Buyer discovers old electrical wiring
Q: The home we just purchased was listed as 30 years old, but our neighbors say the house was actually built in the 1940s and was moved to the site 30 years ago. We've also learned the electrical wiring is very old, so we're worried about electrical safety. Do you think the house should be rewired?
A: Older residential wiring is definitely substandard when compared to current electrical safety requirements. In some cases, these deficiencies warrant major changes, such as total rewiring or replacement of the main service panel, but major upgrades of this kind are not always necessary. To answer your question with certainty, the system should be thoroughly evaluated by qualified licensed electrician.
The most common and apparent shortcomings with older electrical systems involve wall outlets, particularly the lack of grounding and the shortage of available receptacles. Ungrounded outlets increase shock and fire hazards and may expose electronic equipment, such as computers, to possible damage. When outlets are the old two-prong type, the lack of grounding is obvious. But in many homes, old outlets have been "upgraded" to 3-prong receptacles, without actually being grounded. Users are thereby given the false impression that outlets are safely wired to ground.
When older homes have minimal numbers of outlets, occupants often use extension cords and other drugstore devices in ways that may overload circuits and create fire hazards.
Another shortfall with older electrical systems is inadequate capacity of the main service. Homes built before the mid-1950s were not designed for the many power demands we currently take for granted -- i.e. dishwashers, garbage disposals, hair dryers, air conditioners, etc. With very old systems, especially those with fuses, overloading is common and total replacement is highly recommended. Because your home was moved only 30 years ago, panel upgrades have probably taken place, even though the old wiring still remains.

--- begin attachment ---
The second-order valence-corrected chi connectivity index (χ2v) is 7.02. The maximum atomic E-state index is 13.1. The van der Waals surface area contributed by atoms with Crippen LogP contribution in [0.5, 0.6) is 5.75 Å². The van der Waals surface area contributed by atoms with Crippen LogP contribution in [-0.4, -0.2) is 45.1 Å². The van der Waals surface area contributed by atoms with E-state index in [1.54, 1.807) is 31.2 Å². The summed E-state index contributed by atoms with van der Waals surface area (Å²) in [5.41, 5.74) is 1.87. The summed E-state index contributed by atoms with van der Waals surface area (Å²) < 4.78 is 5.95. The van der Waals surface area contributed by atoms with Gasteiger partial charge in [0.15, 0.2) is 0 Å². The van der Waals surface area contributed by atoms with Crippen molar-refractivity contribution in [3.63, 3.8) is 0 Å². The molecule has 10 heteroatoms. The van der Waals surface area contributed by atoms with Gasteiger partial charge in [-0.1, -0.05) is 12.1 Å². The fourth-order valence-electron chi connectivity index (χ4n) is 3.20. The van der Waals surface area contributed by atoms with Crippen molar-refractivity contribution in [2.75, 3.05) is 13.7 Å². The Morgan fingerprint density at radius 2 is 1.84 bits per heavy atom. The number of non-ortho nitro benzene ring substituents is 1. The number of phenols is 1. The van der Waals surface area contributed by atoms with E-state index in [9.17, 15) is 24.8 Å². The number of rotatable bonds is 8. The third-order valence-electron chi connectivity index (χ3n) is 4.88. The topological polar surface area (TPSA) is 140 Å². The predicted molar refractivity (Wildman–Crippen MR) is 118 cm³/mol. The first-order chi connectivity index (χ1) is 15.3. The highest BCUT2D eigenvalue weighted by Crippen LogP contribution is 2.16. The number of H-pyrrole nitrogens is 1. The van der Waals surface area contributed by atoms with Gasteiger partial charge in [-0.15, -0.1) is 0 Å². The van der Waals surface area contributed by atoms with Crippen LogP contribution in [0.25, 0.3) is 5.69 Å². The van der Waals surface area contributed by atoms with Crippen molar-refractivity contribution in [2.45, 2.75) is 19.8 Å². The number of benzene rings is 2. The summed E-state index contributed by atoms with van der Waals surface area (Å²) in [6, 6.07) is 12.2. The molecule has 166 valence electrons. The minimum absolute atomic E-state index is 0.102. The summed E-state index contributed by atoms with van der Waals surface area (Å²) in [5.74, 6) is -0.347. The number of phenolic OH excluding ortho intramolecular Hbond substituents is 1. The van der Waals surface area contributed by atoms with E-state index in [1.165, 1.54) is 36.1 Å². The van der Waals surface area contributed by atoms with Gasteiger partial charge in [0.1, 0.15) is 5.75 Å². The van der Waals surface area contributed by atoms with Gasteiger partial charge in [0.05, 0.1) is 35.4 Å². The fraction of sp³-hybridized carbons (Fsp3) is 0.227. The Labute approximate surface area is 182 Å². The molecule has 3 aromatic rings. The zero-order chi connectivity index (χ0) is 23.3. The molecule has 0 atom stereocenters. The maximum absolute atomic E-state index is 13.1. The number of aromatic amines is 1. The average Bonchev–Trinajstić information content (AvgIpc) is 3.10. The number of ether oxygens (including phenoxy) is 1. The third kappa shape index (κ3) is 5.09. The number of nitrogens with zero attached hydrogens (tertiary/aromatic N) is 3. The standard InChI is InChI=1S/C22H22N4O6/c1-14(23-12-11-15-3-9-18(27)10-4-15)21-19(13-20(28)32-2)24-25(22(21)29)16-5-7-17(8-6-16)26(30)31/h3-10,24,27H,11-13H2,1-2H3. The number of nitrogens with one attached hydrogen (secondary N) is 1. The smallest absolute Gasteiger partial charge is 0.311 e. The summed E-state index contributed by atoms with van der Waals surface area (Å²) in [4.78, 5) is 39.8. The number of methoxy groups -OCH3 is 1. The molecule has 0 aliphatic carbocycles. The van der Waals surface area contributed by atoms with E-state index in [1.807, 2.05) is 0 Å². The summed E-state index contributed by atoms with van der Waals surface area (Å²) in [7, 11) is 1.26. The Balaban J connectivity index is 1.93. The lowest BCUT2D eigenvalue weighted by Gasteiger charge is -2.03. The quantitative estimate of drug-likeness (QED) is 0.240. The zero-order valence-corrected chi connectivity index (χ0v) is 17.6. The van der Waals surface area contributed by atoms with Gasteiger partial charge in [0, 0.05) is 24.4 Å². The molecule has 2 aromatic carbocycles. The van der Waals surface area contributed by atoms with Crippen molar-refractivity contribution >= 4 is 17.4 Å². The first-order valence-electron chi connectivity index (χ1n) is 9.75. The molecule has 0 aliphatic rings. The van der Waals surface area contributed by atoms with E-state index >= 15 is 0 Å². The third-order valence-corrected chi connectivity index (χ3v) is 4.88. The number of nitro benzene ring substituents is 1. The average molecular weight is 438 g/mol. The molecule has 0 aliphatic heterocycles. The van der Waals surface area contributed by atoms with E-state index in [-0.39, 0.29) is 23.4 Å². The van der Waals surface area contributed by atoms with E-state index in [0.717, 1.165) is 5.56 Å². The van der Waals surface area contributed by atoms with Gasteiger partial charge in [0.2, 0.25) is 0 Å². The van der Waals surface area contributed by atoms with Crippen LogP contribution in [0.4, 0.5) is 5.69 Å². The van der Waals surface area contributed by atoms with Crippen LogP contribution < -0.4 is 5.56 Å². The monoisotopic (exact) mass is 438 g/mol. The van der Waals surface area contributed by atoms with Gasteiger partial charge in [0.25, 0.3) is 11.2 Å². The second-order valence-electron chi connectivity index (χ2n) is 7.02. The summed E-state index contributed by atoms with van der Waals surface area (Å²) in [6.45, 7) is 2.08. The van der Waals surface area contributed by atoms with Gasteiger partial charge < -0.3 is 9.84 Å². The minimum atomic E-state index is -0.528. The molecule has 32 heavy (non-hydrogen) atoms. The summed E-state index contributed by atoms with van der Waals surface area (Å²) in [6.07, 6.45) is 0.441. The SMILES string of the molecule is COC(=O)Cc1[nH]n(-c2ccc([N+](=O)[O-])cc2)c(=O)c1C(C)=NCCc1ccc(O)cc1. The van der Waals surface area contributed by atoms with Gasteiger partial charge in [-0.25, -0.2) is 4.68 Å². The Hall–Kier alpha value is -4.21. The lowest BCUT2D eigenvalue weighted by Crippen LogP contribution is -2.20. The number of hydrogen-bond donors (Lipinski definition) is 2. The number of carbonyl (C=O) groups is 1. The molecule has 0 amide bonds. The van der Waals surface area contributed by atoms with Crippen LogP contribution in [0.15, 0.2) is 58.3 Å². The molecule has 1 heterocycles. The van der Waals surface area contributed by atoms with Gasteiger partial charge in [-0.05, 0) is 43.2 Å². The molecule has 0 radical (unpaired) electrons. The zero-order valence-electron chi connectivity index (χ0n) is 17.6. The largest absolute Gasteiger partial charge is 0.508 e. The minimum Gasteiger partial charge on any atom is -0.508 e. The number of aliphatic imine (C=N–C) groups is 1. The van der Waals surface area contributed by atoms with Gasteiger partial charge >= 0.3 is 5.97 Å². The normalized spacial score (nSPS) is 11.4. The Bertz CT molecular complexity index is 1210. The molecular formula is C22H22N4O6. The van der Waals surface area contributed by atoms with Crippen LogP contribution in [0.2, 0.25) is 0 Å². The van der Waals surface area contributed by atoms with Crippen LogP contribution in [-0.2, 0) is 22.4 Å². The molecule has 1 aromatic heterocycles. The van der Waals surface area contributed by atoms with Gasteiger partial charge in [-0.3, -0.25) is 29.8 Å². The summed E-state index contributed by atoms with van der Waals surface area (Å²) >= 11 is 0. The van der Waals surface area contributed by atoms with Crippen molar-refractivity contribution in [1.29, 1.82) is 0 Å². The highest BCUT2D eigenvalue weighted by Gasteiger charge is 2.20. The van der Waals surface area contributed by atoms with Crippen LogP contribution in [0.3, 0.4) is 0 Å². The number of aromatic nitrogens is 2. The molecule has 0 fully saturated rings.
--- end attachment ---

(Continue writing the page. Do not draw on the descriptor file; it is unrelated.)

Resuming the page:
If you hired a home inspector prior to purchasing this home, evidence of its age should have been discovered. Regardless of renovations, signs of vintage should be apparent to a qualified inspector. If you did not have a pre-purchase inspection, you made a major mistake -- one that should now be corrected. A competent inspector can evaluate the condition and adequacy of your electrical system and will identify items of concern involving other aspects of your home.
Q: The home I'm buying has a screen on the clothes dryer vent outlet. My home inspector says this screen should be removed, but the seller says it is necessary to keep rodents out of the building. Could you please weigh in on this debate?
A: Few will dispute the undesirability of indoor rodents, but other considerations override this common aversion.
Screens are specifically prohibited on clothes dryer vents because they become clogged with lint. This restricts the airflow, causing the dryer to overheat, which adversely affects the condition of your clothes and, more importantly, poses a fire hazard. If rodent control is a concern, other means should be considered. A hungry cat is one possibility.
• To write to Barry Stone, visit him on the web at www.housedetective.com, or write AMG, 1776 Jami Lee Court, Suite 218, San Luis Obispo, CA 94301.
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